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Balancing Manchu and Han Culture: Qing Imperial Textiles

Updated: May 5, 2023

By Kendall Hanner

With the fall of the long-reigning Ming dynasty and the establishment of the Manchu-led Qing dynasty came an onslaught of economic, political, and social transitions that redefined life in China throughout the 17th-early 20th centuries. The ruling regime navigated the pressures of legitimizing their dynastic reign as a continuity of the Mandate of Heaven, and maintaining a balance of Manchu culture and the native Han Chinese, resulting in centuries of reform and adaptation. Although unique court costume regulations were required for preceding dynasties, the Qing installed a staggering set of these regalia guidelines upon their ascent to rule.

These costume regulations culminated in the 1748 review and edict, Huangchao liqi tushi; a Confucian-derived code of dress believed to link mortal, earthen vessels with universal forces. The edict enacted a strict social class order, which corresponded with a specific code of garment materiality, color, and motifs permitted to be worn. The Manchus believed that a full-scale integration of Han cultural continuity would result in the overthrow of their dynastic rule, but a fully Manchu cultural code would draw unrest from the native Han constituents.

This considered, aspects of Ming dress were incorporated into Qing court attire, such as the dragon motifs and the traditional chao fu. While maintaining this aspect of Han continuity, the Qing restructured the traditional court robes to adhere to the Manchu semi-nomadic lifestyle by introducing hoof-style cuffs and an overall fit that accommodated their horse-riding culture. This design reform can be observed in this early 19th century blue-ground kesi robe, offered as lot 531 in Oakridge’s upcoming Chinese Textile sale on June 4th, 2023. The robe exemplifies this fusion of cultures through its inclusion of the central five-clawed long dragon with a flaming pearl, intricately depicted with goldwork, and the sporadic placement of bat motifs, signifying imperial continuity, within a Manchu-style garment framework.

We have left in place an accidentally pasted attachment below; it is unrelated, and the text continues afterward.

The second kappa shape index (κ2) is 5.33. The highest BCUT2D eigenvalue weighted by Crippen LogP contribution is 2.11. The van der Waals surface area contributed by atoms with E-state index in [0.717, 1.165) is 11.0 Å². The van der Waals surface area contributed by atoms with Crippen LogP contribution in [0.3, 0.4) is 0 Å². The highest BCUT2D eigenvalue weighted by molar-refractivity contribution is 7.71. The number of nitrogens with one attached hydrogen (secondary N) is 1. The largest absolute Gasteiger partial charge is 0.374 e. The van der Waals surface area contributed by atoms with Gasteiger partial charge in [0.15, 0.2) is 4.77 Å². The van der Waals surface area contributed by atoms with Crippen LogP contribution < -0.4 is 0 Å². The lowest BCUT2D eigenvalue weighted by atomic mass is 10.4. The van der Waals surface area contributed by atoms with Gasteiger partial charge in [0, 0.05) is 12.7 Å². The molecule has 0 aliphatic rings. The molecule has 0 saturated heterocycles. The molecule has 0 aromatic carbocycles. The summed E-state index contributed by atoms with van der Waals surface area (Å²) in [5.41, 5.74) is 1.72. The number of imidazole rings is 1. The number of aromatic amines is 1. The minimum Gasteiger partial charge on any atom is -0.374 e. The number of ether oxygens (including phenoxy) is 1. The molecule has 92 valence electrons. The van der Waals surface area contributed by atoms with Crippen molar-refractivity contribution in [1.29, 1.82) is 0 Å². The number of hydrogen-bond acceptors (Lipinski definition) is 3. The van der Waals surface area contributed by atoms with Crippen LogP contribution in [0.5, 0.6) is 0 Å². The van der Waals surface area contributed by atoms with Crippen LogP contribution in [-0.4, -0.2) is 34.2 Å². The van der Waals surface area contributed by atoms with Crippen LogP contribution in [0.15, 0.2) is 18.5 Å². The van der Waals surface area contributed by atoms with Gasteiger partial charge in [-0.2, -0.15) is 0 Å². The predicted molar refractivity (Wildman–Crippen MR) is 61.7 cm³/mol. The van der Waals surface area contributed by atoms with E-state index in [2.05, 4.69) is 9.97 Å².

Although the Manchus accepted and recognized the various folk religions and philosophies, namely Confucianism and Taoism, the Qing heavily leaned into Tibetan Buddhism following their conquest of Tibetan and Mongolian territories. Visual motifs found within this offshoot of Buddhism permeated into Manchu imperial attire, despite Tibetan Buddhism occupying only a minority of religious identification amongst Qing constituents. One of the most frequently employed sets of Tibetan Buddhist motifs are the eight auspicious symbols, several of which can be observed in the embroidery of a 19th century red-ground dragon robe, offered as lot 502 in the upcoming Textile sale.



Amongst the traditional Chinese shou longevity characters and brightly-colored clouds, one can find the flaming dharma wheel, a parasol, a pair of golden fish, lotus, and the endless knot. The result is a harmonious blend of Manchu and Han visual culture, producing its own hybrid of a unique Qing style.


Works Cited

Chan, Wing-Ming. “The Qianlong Emperor’s New Strategy in 1775 to Commend Late-Ming Loyalists.” Asia Major 13, no. 1 (2000): 109–37. http://www.jstor.org/stable/41645557.


Dreyer, June Teufel. "Multiculturalism in History: China, the Monocultural Paradigm." ORBIS 43, no. 4 (1999): 581. Gale Academic OneFile (accessed April 13, 2023). https://link.gale.com/apps/doc/A56750451/AONE?u=googlescholar&sid=googleScholar&xid=311e333a.


Elverskog, Johan. “Things and the Qing: Mongol Culture in the Visual Narrative.” Inner Asia 6, no. 2 (2004): 137–78. http://www.jstor.org/stable/23615343.


Thorp, Robert. Son of Heaven: Imperial Arts of China. Seattle, Washington: Son of Heaven Press, 1988.


Vollmer, John E. “Clothed to Rule the Universe.” Art Institute of Chicago Museum Studies 26, no. 2 (2000): 13–105. https://doi.org/10.2307/4104402.


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